The Rise and Importance of Employee Flexibility - The Collection Skip to content

The Rise and Importance of Employee Flexibility

The Rise and Importance of Employee Flexibility - The Collection

Why is employee flexibility trending now? It’s an important business practice with many benefits, that everyone should consider. Read on.


Having employees you can rely on is the alpha and omega when running a company. There are extreme limitations to what one individual can achieve. A happy and productive team will all but guarantee that your business will flourish when the time is right, and survive when it isn’t.


But keeping a team happy is no small feat. Managing employee morale, especially on a tight budget, or in the middle of a pandemic, can be mind boggling. People have individual strengths and weaknesses, and a myriad of different needs. You can’t cater to all of them, and it’s exceptionally difficult to bring out the best while suppressing the worst.


Some things are universally helpful. They include family and medical leave, incentivizing great work-life balance, and meeting employees halfway when they have certain requests the company can accommodate. More than a fancy Christmas party or a small end-of-year bonus, significant and meaningful concessions to help an employee take care of their loved ones and be home in time for dinner can go a long way towards fostering good will and uplifting morale.


Having the right workplace is also important. But it’s one of the harder accommodations to meet, as everyone likely has their own definition of what the right workplace is like. It’s in this instance that you might want to consider the merits of implementing work-from-home or work-from-anywhere policies to promote employee flexibility.


What is Employee Flexibility?


To cut things short, employee flexibility is giving your employees the opportunity to be flexible with their workspace and schedule. This means measuring performance in the long-term versus the short-term – i.e. trading in consistent and monotonous, albeit mediocre performance, for a flexible schedule that might include better breaks and longer leave, but with a lasting impact on productivity.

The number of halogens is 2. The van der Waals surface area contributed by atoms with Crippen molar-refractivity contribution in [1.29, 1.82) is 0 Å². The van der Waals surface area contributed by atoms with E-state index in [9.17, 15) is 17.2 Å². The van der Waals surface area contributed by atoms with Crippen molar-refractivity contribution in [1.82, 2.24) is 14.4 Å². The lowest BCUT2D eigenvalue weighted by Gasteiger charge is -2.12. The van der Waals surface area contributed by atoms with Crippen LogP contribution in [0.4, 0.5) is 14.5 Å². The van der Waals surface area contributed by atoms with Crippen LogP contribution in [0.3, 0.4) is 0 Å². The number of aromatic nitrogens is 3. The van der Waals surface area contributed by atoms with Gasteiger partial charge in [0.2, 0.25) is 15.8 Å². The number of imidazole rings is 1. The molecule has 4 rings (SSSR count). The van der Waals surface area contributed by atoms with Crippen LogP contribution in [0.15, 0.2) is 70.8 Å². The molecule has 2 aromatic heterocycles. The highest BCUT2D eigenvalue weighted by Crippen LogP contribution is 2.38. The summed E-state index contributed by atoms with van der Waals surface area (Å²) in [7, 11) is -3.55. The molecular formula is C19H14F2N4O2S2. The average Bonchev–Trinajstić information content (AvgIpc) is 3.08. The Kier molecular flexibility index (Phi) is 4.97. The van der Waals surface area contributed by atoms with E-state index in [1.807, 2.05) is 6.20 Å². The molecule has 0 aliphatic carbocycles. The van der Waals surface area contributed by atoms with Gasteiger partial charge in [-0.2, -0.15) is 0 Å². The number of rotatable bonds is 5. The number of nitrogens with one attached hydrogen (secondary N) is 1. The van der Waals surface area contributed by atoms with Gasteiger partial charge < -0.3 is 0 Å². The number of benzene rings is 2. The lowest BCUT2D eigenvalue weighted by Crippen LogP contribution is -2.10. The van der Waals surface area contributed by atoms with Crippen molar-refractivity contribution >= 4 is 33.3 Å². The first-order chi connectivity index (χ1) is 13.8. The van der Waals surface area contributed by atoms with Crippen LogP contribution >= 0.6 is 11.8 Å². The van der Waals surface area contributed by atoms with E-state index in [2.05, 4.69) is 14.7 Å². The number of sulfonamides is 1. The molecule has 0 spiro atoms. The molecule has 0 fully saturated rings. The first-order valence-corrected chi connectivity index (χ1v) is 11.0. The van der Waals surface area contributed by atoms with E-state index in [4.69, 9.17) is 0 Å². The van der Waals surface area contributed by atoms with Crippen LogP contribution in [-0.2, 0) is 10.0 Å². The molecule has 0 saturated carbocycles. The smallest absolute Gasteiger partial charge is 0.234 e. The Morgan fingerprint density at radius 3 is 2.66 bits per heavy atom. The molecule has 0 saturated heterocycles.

It means seeing better results at the end of the month, even if an employee has to call a day short to take care of something personal. It means giving employees the flexibility to take a few days to work at home or in an environment of their choosing, and watching the quality of their work improve. Some of the defining characteristics of good employee flexibility is offering:


      • Caregiving leave
      • Paid time off
      • Opportunities for career breaks
      • Periods of part-time work from home
      • Flexible choice of schedules and work shifts
      • Location-independent work (work-from-anywhere)
      • Flexible arrival and departure
      • And more


There’s more to it than being lax with an employee’s whims and wishes. There has to be a certain structure to it – but offering even a bit of flexibility and compromise shows your employees that you prioritize their wellbeing, even if they understand that it might be for the good of the company, in the first place.


And it is. People do better when they’re happy, and worse as the pressure rises – while there are some short-term gains to be realized from crunching people into oblivion in the weeks and days before a project is due, the cost for that type of management can be severe.